- 2015 Federal Election
Pitt Meadows ships North Lougheed study to ALC
Pitt Meadows council won’t be voting anytime soon on what the city should do with the vast tract of land off Lougheed Highway.
Although the final report on the North Lougheed Corridor was released in committee Tuesday, councillors decided to refer the document to the city’s economic development corporation, its agricultural advisory group and the provincial Agricultural Land Commission for feedback on planning issues.
AECOMM, which led the review, already consulted all three agencies as part of the study.
It’s why MLA Michael Sather wonders if the referral is being considered to delay a council vote on the three development options pitched by the study until after November’s civic election.
“Are they doing it to avoid a showdown around it?,” asks Sather, who attended Tuesday’s meeting.
“It is a bit mystifying to me.”
The $40,000 study considered 50.9 hectares (125 acres) of land between Harris Road and Meadow Gardens Way that extends all the way to the yet-to-be developed North Lougheed Connector, much of it agricultural.
Of the three options sketched out by consultants, the ones that set aside land for agricultural uses won’t generate enough cash to cover the costs of building the North Lougheed Connector, a road that’s needed to access the commercial strip.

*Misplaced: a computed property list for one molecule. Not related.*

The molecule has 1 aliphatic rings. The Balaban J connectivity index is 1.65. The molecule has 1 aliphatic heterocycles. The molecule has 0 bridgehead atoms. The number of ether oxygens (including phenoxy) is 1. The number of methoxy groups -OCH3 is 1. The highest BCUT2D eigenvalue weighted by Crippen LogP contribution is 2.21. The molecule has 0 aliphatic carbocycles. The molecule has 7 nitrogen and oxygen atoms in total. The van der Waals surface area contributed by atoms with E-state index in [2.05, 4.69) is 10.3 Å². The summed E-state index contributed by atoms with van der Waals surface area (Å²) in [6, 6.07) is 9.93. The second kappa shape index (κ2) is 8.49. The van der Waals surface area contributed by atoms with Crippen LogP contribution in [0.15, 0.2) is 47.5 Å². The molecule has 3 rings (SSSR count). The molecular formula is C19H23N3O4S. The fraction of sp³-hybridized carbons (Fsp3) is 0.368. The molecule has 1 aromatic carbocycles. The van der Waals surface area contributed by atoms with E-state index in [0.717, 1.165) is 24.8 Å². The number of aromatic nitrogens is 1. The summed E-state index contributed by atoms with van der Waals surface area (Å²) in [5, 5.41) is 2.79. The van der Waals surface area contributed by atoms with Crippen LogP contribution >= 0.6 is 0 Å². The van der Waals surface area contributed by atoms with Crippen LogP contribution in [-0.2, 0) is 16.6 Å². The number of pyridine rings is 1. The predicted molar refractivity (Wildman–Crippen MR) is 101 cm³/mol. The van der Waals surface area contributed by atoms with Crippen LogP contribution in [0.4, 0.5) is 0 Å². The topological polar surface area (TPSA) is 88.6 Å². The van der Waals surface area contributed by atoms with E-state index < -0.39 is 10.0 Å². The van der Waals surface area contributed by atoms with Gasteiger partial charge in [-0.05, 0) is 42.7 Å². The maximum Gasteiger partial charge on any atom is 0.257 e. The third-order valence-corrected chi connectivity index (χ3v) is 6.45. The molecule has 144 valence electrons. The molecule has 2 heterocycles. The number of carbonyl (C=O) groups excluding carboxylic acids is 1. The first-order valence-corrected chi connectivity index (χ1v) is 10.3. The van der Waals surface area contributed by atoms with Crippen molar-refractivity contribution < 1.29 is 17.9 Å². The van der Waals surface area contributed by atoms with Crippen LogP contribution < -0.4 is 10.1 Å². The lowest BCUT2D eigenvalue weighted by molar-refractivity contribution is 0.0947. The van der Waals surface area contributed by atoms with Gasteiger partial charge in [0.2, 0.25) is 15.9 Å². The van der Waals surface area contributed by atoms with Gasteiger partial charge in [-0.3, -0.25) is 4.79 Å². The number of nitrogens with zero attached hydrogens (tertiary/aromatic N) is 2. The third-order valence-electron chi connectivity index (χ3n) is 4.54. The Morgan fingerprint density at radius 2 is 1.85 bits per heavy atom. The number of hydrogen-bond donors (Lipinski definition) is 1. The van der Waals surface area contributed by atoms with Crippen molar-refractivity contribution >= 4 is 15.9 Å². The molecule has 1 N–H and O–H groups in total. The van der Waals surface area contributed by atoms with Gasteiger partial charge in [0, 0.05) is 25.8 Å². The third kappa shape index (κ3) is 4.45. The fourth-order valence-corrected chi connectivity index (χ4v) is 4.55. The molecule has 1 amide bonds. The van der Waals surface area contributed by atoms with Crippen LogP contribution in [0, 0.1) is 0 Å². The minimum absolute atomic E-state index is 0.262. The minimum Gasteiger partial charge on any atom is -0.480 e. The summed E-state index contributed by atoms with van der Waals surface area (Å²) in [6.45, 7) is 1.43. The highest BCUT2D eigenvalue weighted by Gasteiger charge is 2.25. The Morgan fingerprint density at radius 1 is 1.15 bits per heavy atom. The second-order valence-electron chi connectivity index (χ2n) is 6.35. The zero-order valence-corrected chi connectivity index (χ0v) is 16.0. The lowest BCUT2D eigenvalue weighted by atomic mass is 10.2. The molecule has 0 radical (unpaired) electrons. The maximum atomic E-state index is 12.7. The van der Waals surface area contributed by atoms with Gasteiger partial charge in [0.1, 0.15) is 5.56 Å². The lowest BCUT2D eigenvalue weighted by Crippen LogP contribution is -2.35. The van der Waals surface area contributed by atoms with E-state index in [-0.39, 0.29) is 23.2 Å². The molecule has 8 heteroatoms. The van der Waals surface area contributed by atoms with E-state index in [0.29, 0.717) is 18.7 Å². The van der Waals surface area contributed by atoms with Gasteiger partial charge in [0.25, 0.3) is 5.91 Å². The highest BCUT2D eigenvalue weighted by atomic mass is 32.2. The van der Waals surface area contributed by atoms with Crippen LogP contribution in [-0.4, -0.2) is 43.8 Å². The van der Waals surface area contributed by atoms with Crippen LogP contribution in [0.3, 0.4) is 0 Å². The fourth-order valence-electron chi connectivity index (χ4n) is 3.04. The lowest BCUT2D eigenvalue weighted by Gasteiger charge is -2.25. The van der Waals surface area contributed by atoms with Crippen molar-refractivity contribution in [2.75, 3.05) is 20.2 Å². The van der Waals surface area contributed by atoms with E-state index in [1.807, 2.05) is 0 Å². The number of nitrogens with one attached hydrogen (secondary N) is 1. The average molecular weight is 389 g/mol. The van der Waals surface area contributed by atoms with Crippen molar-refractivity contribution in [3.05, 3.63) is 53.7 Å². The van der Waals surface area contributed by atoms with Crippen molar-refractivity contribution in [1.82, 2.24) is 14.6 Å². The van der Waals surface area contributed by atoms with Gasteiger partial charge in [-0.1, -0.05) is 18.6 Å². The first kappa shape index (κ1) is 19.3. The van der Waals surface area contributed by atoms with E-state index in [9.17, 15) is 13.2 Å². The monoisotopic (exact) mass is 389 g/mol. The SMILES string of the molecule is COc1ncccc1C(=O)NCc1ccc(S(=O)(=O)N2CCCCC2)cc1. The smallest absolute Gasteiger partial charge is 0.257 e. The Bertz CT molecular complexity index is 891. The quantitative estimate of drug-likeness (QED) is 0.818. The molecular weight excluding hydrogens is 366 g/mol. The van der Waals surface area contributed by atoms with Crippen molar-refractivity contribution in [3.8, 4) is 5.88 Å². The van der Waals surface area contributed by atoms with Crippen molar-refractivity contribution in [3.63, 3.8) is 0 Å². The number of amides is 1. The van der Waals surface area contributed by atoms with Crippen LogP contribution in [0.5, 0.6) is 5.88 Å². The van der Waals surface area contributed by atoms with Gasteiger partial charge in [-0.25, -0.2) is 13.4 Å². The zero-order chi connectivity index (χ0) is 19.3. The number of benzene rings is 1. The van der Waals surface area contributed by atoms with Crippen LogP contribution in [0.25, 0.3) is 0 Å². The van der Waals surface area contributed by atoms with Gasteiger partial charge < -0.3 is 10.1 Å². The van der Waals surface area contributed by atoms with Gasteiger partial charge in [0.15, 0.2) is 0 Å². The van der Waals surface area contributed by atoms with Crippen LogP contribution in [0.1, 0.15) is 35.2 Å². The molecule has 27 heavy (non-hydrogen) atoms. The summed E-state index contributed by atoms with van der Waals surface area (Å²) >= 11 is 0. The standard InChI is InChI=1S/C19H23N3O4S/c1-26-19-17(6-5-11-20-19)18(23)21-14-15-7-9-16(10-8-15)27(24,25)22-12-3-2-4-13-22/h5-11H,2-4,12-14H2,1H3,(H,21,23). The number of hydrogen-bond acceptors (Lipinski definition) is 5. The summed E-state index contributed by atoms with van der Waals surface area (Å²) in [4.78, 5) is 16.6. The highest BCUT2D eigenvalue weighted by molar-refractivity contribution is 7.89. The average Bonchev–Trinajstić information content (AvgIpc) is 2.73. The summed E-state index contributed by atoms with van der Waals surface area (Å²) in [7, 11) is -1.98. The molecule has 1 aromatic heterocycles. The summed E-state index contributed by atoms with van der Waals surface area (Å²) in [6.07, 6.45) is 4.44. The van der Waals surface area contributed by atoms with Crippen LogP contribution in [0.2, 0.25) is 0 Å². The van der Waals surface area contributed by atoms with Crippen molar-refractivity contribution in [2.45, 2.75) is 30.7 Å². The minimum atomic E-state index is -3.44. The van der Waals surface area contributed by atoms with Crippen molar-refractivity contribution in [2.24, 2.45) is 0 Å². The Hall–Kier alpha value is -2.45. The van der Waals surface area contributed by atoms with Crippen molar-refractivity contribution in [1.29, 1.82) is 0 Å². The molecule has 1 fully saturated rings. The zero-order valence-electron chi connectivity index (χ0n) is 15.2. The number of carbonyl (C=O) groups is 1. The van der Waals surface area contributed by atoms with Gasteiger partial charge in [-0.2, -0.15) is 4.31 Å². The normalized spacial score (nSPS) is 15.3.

The city still maintains the connector is being proposed as a way to take traffic off Old Dewdney Trunk Road.
Even the third option, which proposes a mix of uses, including big stores, a hotel or conference centre, showrooms or a business park on the entire 50.9 hectares site, will struggle to meet the costs.
It’s why Coun. Bruce Bell, who is firmly against punching the road through farmland, feels the city’s push for the North Lougheed Connector is premature.
He too wondered why the city was now referring the study to the land commission.
“I really want to look after Pitt Meadows, agricultural land and farming,” he said.
“The groups that we’ve talked to have said there should be some farming or agricultural component. We shouldn’t be in any hurry on this and do it right.”
Of the land being considered for development, only 17.5 hectares (43 acres) is zoned highway commercial. The remaining 32.5 hectares (80 acres) would have to be removed from the agricultural land reserve.
Residents who attended an open house on the study overwhelmingly supported the first option, Concept A, which sets aside 16 hectares (39.5 acres) for farming or other agricultural uses, like a land trust or food processing facility.
The second plan, option B, reserves 12 hectares (30 acres) for farming.
At Tuesday’s committee meeting, Coun. John Becker thanked Smart!Centres, a developer that owns a large tract of land along the highway, for respecting the city’s process, but could not accept the consultant’s recommend land use concept that proposes developing the entire site.
“It meets the economic needs of the North Lougheed Connector,” he said.
“But I have grave reservations of the possibility of it getting through the [Agriculture Land Commission].”
Meanwhile, Coun. Doug Bing, who will be vying for the mayor’s seat come November, voiced his support for the third option.
“It’s the last developable piece of land in Pitt Meadows. The location is right on the highway. It really supports some employment-generating economic development,” he said. “It seems the only logical way to go.”
Council will vote on the committee recommendation to forward the report to the Agricultural Land Commission at a regular meeting next week.